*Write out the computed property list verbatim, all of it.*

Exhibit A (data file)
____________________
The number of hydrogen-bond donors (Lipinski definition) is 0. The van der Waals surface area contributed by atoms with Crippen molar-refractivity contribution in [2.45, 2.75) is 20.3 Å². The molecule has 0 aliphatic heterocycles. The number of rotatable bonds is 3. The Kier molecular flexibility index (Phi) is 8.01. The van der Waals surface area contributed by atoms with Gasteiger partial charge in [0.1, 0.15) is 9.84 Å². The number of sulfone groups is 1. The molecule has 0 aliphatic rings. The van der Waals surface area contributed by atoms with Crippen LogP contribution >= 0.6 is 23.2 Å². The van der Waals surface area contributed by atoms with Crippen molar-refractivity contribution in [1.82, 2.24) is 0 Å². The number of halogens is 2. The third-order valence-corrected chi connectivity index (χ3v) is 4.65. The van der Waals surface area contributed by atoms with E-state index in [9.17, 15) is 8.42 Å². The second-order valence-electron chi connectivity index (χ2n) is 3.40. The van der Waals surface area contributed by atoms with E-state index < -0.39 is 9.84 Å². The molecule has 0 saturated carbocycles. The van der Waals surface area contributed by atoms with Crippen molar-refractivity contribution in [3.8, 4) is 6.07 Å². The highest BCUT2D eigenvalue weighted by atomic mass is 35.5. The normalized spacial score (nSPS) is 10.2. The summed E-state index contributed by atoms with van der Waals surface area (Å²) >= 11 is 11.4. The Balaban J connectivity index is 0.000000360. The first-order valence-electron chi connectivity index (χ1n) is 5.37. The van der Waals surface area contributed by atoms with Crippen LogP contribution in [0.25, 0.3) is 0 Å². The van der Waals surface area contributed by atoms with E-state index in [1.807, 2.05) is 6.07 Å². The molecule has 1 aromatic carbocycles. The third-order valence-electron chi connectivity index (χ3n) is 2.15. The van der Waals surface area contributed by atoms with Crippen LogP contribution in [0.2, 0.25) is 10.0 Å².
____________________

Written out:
The number of hydrogen-bond donors (Lipinski definition) is 0. The van der Waals surface area contributed by atoms with Crippen molar-refractivity contribution in [2.45, 2.75) is 20.3 Å². The molecule has 0 aliphatic heterocycles. The number of rotatable bonds is 3. The Kier molecular flexibility index (Phi) is 8.01. The van der Waals surface area contributed by atoms with Gasteiger partial charge in [0.1, 0.15) is 9.84 Å². The number of sulfone groups is 1. The molecule has 0 aliphatic rings. The van der Waals surface area contributed by atoms with Crippen LogP contribution >= 0.6 is 23.2 Å². The van der Waals surface area contributed by atoms with Crippen molar-refractivity contribution in [1.82, 2.24) is 0 Å². The number of halogens is 2. The third-order valence-corrected chi connectivity index (χ3v) is 4.65. The van der Waals surface area contributed by atoms with E-state index in [9.17, 15) is 8.42 Å². The second-order valence-electron chi connectivity index (χ2n) is 3.40. The van der Waals surface area contributed by atoms with E-state index < -0.39 is 9.84 Å². The molecule has 0 saturated carbocycles. The van der Waals surface area contributed by atoms with Crippen molar-refractivity contribution in [3.8, 4) is 6.07 Å². The highest BCUT2D eigenvalue weighted by atomic mass is 35.5. The normalized spacial score (nSPS) is 10.2. The summed E-state index contributed by atoms with van der Waals surface area (Å²) >= 11 is 11.4. The Balaban J connectivity index is 0.000000360. The first-order valence-electron chi connectivity index (χ1n) is 5.37. The van der Waals surface area contributed by atoms with Crippen LogP contribution in [0.25, 0.3) is 0 Å². The van der Waals surface area contributed by atoms with E-state index in [1.807, 2.05) is 6.07 Å². The molecule has 1 aromatic carbocycles. The third-order valence-electron chi connectivity index (χ3n) is 2.15. The van der Waals surface area contributed by atoms with Crippen LogP contribution in [0.2, 0.25) is 10.0 Å².